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Whenever possible an easement is construed to be appurtenant to the land of the person for whose use the easement is created, thereby ensuring that the easement is alienable.
Appellant property owner held an easement in gross over property owned by appellee. Appellant property owner conveyed the property to appellee by warranty deed, reserving the easement for access to an adjacent parcel of land belonging to the appellant. Thereafter, the appellant property owner entered into a purchase agreement of the easement to appellant purchaser. Appellant purchaser filed a complaint seeking a declaratory judgment concerning his right to purchase and sell the easement. Appellants moved for summary judgment on the ground that the easement was transferable. Appellee objected and filed a cross-motion for summary judgment. Appellee argued that the easement was not assignable. The trial court agreed and granted appellee's motion. Appellants challenged the decision.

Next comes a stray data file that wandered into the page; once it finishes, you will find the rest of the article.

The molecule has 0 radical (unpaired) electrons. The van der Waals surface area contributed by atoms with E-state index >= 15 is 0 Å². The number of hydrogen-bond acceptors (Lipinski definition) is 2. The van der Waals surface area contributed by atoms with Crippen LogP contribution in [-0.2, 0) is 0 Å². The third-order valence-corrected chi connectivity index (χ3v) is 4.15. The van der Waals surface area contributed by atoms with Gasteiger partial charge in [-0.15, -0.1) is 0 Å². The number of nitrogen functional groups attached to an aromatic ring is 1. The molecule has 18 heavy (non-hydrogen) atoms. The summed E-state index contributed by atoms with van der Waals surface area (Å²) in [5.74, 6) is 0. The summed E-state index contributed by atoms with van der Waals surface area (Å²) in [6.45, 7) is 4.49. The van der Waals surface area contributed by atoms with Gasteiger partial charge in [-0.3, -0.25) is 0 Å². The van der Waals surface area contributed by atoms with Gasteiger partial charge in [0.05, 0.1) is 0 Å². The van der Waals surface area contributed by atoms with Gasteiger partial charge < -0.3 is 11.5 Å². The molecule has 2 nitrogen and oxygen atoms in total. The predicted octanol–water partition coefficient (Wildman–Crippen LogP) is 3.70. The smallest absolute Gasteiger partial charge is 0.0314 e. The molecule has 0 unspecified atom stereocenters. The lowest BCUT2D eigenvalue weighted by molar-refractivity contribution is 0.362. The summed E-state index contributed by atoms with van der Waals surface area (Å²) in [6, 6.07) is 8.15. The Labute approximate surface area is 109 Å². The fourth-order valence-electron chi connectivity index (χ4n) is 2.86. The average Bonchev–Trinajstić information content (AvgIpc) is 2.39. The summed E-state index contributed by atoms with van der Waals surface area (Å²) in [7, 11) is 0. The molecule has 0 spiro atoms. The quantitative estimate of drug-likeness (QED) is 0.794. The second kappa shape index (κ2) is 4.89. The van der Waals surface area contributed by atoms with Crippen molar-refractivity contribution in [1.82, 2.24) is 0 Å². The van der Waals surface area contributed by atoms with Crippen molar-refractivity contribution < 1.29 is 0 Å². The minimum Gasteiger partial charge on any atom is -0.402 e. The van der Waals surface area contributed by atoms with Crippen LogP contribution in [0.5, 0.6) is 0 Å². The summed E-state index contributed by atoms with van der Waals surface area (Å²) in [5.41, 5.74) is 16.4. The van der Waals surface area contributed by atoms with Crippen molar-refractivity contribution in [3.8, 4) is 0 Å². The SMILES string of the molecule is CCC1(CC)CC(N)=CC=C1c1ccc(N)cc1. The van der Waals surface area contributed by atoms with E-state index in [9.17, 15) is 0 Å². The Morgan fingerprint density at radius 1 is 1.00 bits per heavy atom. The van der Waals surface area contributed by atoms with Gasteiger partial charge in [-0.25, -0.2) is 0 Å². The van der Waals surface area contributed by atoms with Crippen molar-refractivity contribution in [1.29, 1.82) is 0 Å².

Under the circumstances, was the easement in gross assignable?
On appeal, the court held that the easement was assignable because the parties clearly expressed that intent in the language of the deed. According to the court, the conclusion that an easement in gross was assignable when the parties intend was consistent with the general policy of favoring the free alienability of property. Accordingly, the court reversed the judgment in favor of appellee.